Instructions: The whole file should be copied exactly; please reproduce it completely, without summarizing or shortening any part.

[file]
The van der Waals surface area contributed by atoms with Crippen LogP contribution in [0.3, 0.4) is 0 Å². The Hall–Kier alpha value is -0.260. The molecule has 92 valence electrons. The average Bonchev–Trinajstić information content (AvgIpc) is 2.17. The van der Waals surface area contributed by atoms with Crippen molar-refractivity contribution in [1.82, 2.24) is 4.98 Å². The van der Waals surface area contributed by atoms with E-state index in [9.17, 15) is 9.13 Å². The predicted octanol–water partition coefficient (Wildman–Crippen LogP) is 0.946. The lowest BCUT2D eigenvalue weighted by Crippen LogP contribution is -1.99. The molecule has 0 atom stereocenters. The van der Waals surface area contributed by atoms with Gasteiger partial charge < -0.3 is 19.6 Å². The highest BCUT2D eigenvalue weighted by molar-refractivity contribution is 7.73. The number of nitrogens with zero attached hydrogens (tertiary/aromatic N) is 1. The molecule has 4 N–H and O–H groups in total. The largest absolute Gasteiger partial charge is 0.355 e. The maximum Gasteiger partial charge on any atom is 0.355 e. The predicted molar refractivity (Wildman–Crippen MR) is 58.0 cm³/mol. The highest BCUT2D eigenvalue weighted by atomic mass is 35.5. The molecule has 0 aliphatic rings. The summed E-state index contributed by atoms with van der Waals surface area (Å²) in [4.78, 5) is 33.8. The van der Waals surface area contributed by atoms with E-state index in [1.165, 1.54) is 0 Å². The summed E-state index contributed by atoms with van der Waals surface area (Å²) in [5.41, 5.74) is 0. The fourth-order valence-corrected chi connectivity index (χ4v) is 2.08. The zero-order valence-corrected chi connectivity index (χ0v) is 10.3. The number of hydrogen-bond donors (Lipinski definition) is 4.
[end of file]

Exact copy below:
The van der Waals surface area contributed by atoms with Crippen LogP contribution in [0.3, 0.4) is 0 Å². The Hall–Kier alpha value is -0.260. The molecule has 92 valence electrons. The average Bonchev–Trinajstić information content (AvgIpc) is 2.17. The van der Waals surface area contributed by atoms with Crippen molar-refractivity contribution in [1.82, 2.24) is 4.98 Å². The van der Waals surface area contributed by atoms with E-state index in [9.17, 15) is 9.13 Å². The predicted octanol–water partition coefficient (Wildman–Crippen LogP) is 0.946. The lowest BCUT2D eigenvalue weighted by Crippen LogP contribution is -1.99. The molecule has 0 atom stereocenters. The van der Waals surface area contributed by atoms with Gasteiger partial charge < -0.3 is 19.6 Å². The highest BCUT2D eigenvalue weighted by molar-refractivity contribution is 7.73. The number of nitrogens with zero attached hydrogens (tertiary/aromatic N) is 1. The molecule has 4 N–H and O–H groups in total. The largest absolute Gasteiger partial charge is 0.355 e. The maximum Gasteiger partial charge on any atom is 0.355 e. The predicted molar refractivity (Wildman–Crippen MR) is 58.0 cm³/mol. The highest BCUT2D eigenvalue weighted by atomic mass is 35.5. The molecule has 0 aliphatic rings. The summed E-state index contributed by atoms with van der Waals surface area (Å²) in [4.78, 5) is 33.8. The van der Waals surface area contributed by atoms with E-state index in [1.165, 1.54) is 0 Å². The summed E-state index contributed by atoms with van der Waals surface area (Å²) in [5.41, 5.74) is 0. The fourth-order valence-corrected chi connectivity index (χ4v) is 2.08. The zero-order valence-corrected chi connectivity index (χ0v) is 10.3. The number of hydrogen-bond donors (Lipinski definition) is 4.